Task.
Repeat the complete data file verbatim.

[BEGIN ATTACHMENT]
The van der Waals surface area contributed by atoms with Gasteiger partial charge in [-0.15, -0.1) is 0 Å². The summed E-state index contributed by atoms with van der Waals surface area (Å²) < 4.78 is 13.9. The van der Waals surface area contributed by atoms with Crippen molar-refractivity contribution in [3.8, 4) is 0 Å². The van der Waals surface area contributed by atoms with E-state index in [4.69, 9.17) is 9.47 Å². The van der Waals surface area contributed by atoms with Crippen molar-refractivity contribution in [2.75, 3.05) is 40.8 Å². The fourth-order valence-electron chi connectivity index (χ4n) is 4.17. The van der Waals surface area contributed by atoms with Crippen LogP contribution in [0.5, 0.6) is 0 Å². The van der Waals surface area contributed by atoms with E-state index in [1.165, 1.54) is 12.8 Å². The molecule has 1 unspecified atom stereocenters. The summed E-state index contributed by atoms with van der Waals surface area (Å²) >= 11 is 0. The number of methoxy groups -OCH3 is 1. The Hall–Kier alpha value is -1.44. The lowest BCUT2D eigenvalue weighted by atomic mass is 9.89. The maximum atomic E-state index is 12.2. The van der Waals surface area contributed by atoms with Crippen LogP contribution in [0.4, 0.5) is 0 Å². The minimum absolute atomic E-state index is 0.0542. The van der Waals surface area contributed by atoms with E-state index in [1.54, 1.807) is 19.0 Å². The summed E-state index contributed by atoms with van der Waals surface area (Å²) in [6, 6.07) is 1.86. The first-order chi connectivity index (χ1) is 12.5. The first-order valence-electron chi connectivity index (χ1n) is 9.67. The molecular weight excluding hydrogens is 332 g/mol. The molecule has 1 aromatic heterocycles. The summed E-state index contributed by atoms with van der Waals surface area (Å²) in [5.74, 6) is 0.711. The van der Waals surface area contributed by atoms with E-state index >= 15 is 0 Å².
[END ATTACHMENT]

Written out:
The van der Waals surface area contributed by atoms with Gasteiger partial charge in [-0.15, -0.1) is 0 Å². The summed E-state index contributed by atoms with van der Waals surface area (Å²) < 4.78 is 13.9. The van der Waals surface area contributed by atoms with Crippen molar-refractivity contribution in [3.8, 4) is 0 Å². The van der Waals surface area contributed by atoms with E-state index in [4.69, 9.17) is 9.47 Å². The van der Waals surface area contributed by atoms with Crippen molar-refractivity contribution in [2.75, 3.05) is 40.8 Å². The fourth-order valence-electron chi connectivity index (χ4n) is 4.17. The van der Waals surface area contributed by atoms with Crippen LogP contribution in [0.5, 0.6) is 0 Å². The van der Waals surface area contributed by atoms with E-state index in [1.165, 1.54) is 12.8 Å². The molecule has 1 unspecified atom stereocenters. The summed E-state index contributed by atoms with van der Waals surface area (Å²) >= 11 is 0. The number of methoxy groups -OCH3 is 1. The Hall–Kier alpha value is -1.44. The lowest BCUT2D eigenvalue weighted by atomic mass is 9.89. The maximum atomic E-state index is 12.2. The van der Waals surface area contributed by atoms with Crippen LogP contribution in [0.4, 0.5) is 0 Å². The minimum absolute atomic E-state index is 0.0542. The van der Waals surface area contributed by atoms with E-state index in [1.54, 1.807) is 19.0 Å². The summed E-state index contributed by atoms with van der Waals surface area (Å²) in [6, 6.07) is 1.86. The first-order chi connectivity index (χ1) is 12.5. The first-order valence-electron chi connectivity index (χ1n) is 9.67. The molecular weight excluding hydrogens is 332 g/mol. The molecule has 1 aromatic heterocycles. The summed E-state index contributed by atoms with van der Waals surface area (Å²) in [5.74, 6) is 0.711. The van der Waals surface area contributed by atoms with E-state index >= 15 is 0 Å².